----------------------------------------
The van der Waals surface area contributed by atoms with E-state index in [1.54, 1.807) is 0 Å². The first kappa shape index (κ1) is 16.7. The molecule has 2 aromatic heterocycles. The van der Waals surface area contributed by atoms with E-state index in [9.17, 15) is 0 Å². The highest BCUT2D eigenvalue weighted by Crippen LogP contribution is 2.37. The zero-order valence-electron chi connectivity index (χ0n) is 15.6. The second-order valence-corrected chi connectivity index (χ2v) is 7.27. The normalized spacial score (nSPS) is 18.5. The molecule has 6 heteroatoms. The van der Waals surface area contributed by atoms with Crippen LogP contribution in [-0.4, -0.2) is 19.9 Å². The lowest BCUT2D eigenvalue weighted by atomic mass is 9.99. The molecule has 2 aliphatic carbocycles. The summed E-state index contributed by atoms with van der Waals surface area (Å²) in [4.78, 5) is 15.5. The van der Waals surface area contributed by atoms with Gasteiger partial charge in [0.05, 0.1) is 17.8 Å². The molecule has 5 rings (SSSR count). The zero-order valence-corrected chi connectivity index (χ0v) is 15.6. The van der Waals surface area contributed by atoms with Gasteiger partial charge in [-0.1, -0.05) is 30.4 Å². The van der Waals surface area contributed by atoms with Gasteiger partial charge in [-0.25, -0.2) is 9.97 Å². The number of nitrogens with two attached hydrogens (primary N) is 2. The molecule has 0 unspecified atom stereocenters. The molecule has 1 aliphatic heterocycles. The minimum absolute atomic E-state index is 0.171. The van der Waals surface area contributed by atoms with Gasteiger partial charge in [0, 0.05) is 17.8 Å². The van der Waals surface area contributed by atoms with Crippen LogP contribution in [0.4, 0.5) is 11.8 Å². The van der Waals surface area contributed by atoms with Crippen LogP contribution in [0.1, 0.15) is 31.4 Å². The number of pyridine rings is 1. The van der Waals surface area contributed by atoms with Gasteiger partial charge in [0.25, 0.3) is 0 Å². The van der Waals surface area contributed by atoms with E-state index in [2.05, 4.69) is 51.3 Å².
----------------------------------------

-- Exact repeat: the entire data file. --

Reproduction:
The van der Waals surface area contributed by atoms with E-state index in [1.54, 1.807) is 0 Å². The first kappa shape index (κ1) is 16.7. The molecule has 2 aromatic heterocycles. The van der Waals surface area contributed by atoms with E-state index in [9.17, 15) is 0 Å². The highest BCUT2D eigenvalue weighted by Crippen LogP contribution is 2.37. The zero-order valence-electron chi connectivity index (χ0n) is 15.6. The second-order valence-corrected chi connectivity index (χ2v) is 7.27. The normalized spacial score (nSPS) is 18.5. The molecule has 6 heteroatoms. The van der Waals surface area contributed by atoms with Crippen LogP contribution in [-0.4, -0.2) is 19.9 Å². The lowest BCUT2D eigenvalue weighted by atomic mass is 9.99. The molecule has 2 aliphatic carbocycles. The summed E-state index contributed by atoms with van der Waals surface area (Å²) in [4.78, 5) is 15.5. The van der Waals surface area contributed by atoms with Gasteiger partial charge in [0.05, 0.1) is 17.8 Å². The molecule has 5 rings (SSSR count). The zero-order valence-corrected chi connectivity index (χ0v) is 15.6. The van der Waals surface area contributed by atoms with Gasteiger partial charge in [-0.1, -0.05) is 30.4 Å². The van der Waals surface area contributed by atoms with Gasteiger partial charge in [-0.25, -0.2) is 9.97 Å². The number of nitrogens with two attached hydrogens (primary N) is 2. The molecule has 0 unspecified atom stereocenters. The molecule has 1 aliphatic heterocycles. The minimum absolute atomic E-state index is 0.171. The van der Waals surface area contributed by atoms with Gasteiger partial charge in [0, 0.05) is 17.8 Å². The van der Waals surface area contributed by atoms with Crippen LogP contribution in [0.4, 0.5) is 11.8 Å². The van der Waals surface area contributed by atoms with Crippen LogP contribution in [0.1, 0.15) is 31.4 Å². The number of pyridine rings is 1. The van der Waals surface area contributed by atoms with Gasteiger partial charge in [0.25, 0.3) is 0 Å². The van der Waals surface area contributed by atoms with E-state index in [2.05, 4.69) is 51.3 Å².